Greening Lemberg

David in front of dish bin

It is vital to begin environmental education and exploration at an early age to instill in children a curiosity, personal connection and responsibility for the Earth. The daily practices and habits that can make this education concrete and relevant to their lives are equally important.

The Lemberg Children's Center on campus provides a rich outlet for such environmental education. Although educationally and creatively progressive, it has not been as environmentally conscious as it can be.


In order to comply with sanitary regulations, pre-schools generate a lot of waste. Many required practices—such as wearing disposable gloves when serving food, or drying hands with paper towels after using the bathroom—create this waste. Although some of the toughest challenges are driven by regulations and cannot be changed, some practices are based on habit.

Three boys looking at leaves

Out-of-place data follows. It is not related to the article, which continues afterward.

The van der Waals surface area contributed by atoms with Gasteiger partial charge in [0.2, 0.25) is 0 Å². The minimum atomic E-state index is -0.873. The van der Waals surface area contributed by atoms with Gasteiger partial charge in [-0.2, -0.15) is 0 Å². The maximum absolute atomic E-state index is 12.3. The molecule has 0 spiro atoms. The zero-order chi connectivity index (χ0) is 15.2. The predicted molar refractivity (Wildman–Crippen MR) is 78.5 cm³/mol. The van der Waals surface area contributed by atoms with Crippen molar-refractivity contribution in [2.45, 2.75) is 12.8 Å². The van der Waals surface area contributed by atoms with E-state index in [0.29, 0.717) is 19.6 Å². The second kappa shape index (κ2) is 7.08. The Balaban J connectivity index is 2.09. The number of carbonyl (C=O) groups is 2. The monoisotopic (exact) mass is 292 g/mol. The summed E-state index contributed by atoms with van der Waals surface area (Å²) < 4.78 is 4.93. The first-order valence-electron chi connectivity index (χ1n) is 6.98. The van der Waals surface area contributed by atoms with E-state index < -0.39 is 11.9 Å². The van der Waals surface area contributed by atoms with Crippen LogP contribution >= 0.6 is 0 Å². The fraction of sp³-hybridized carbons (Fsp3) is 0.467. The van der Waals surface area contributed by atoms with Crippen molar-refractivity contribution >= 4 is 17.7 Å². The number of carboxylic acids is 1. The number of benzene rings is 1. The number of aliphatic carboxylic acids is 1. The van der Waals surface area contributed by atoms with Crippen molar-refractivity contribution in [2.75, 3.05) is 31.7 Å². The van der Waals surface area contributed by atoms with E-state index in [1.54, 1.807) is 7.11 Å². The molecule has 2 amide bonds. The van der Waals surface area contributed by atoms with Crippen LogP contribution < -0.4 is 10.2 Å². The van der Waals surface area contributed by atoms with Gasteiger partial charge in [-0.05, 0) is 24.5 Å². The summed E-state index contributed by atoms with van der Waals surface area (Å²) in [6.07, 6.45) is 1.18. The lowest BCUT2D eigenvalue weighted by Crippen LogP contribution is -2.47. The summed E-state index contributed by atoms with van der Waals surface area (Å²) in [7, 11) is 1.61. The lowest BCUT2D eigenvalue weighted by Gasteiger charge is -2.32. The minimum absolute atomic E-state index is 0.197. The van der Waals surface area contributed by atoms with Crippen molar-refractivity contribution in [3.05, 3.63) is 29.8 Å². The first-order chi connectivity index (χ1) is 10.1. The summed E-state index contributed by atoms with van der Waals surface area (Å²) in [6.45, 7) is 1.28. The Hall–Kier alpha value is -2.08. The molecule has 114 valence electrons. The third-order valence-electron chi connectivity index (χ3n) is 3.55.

We identified the following areas for improvement: organic waste, wasted resources, air pollution and a lack of ongoing education about sustainable practices. We assessed the potential for change in Lemberg's institutional technologies and practices and in the curriculum, and worked with the center's directors to implement alternatives with the goal of creating a healthier and more sustainable environment for the kids and staff.

Recycling Poster

We reduced some of Lemberg's resource waste and use of toxic substances by replacing paper towels with microfiber towels, and by substituting Orange Force cleaner Oasis 137 for bleach. We introduced composting and implemented a staff training agenda and environmental activities with the children.

We also created a simple, kid-friendly recycling poster (at right) that will be displayed near the recycling bins in Lemberg and around campus.

Team Members

Hannah Wellish and Mairin O'Donnell